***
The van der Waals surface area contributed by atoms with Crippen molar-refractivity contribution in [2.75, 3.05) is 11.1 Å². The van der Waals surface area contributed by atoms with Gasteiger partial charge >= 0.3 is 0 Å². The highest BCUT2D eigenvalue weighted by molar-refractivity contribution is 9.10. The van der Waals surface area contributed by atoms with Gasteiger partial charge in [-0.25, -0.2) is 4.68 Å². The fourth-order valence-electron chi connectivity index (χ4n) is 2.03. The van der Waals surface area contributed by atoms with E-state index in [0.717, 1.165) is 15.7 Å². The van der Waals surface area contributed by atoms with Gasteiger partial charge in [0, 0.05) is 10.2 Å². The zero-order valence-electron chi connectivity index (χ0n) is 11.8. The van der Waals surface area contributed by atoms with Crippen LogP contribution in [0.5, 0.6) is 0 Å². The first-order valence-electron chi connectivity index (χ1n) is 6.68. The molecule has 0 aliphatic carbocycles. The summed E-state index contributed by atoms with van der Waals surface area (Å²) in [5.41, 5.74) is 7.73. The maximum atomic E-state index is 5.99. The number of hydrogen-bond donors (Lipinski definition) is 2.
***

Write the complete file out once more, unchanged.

The van der Waals surface area contributed by atoms with Crippen molar-refractivity contribution in [2.75, 3.05) is 11.1 Å². The van der Waals surface area contributed by atoms with Gasteiger partial charge >= 0.3 is 0 Å². The highest BCUT2D eigenvalue weighted by molar-refractivity contribution is 9.10. The van der Waals surface area contributed by atoms with Gasteiger partial charge in [-0.25, -0.2) is 4.68 Å². The fourth-order valence-electron chi connectivity index (χ4n) is 2.03. The van der Waals surface area contributed by atoms with E-state index in [0.717, 1.165) is 15.7 Å². The van der Waals surface area contributed by atoms with Gasteiger partial charge in [0, 0.05) is 10.2 Å². The zero-order valence-electron chi connectivity index (χ0n) is 11.8. The van der Waals surface area contributed by atoms with Crippen LogP contribution in [0.5, 0.6) is 0 Å². The first-order valence-electron chi connectivity index (χ1n) is 6.68. The molecule has 0 aliphatic carbocycles. The summed E-state index contributed by atoms with van der Waals surface area (Å²) in [5.41, 5.74) is 7.73. The maximum atomic E-state index is 5.99. The number of hydrogen-bond donors (Lipinski definition) is 2.